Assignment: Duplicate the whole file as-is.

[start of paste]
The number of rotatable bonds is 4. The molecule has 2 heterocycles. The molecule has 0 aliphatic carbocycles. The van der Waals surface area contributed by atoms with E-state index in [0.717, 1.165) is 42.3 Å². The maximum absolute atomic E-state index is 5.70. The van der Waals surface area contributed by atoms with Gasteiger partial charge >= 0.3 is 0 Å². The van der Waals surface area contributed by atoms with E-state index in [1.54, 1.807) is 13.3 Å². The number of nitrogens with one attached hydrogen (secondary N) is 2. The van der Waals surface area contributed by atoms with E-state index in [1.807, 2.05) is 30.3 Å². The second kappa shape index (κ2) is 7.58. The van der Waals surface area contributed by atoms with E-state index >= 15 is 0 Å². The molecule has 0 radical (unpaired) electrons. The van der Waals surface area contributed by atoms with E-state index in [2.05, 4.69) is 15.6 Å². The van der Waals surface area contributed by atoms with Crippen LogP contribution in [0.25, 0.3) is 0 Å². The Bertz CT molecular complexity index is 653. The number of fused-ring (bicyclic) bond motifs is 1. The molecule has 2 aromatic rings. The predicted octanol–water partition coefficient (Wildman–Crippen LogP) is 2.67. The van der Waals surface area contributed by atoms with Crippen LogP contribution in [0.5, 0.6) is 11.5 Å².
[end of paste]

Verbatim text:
The number of rotatable bonds is 4. The molecule has 2 heterocycles. The molecule has 0 aliphatic carbocycles. The van der Waals surface area contributed by atoms with E-state index in [0.717, 1.165) is 42.3 Å². The maximum absolute atomic E-state index is 5.70. The van der Waals surface area contributed by atoms with Gasteiger partial charge >= 0.3 is 0 Å². The van der Waals surface area contributed by atoms with E-state index in [1.54, 1.807) is 13.3 Å². The number of nitrogens with one attached hydrogen (secondary N) is 2. The van der Waals surface area contributed by atoms with E-state index in [1.807, 2.05) is 30.3 Å². The second kappa shape index (κ2) is 7.58. The van der Waals surface area contributed by atoms with E-state index >= 15 is 0 Å². The molecule has 0 radical (unpaired) electrons. The van der Waals surface area contributed by atoms with E-state index in [2.05, 4.69) is 15.6 Å². The van der Waals surface area contributed by atoms with Crippen LogP contribution in [0.25, 0.3) is 0 Å². The Bertz CT molecular complexity index is 653. The number of fused-ring (bicyclic) bond motifs is 1. The molecule has 2 aromatic rings. The predicted octanol–water partition coefficient (Wildman–Crippen LogP) is 2.67. The van der Waals surface area contributed by atoms with Crippen LogP contribution in [0.5, 0.6) is 11.5 Å².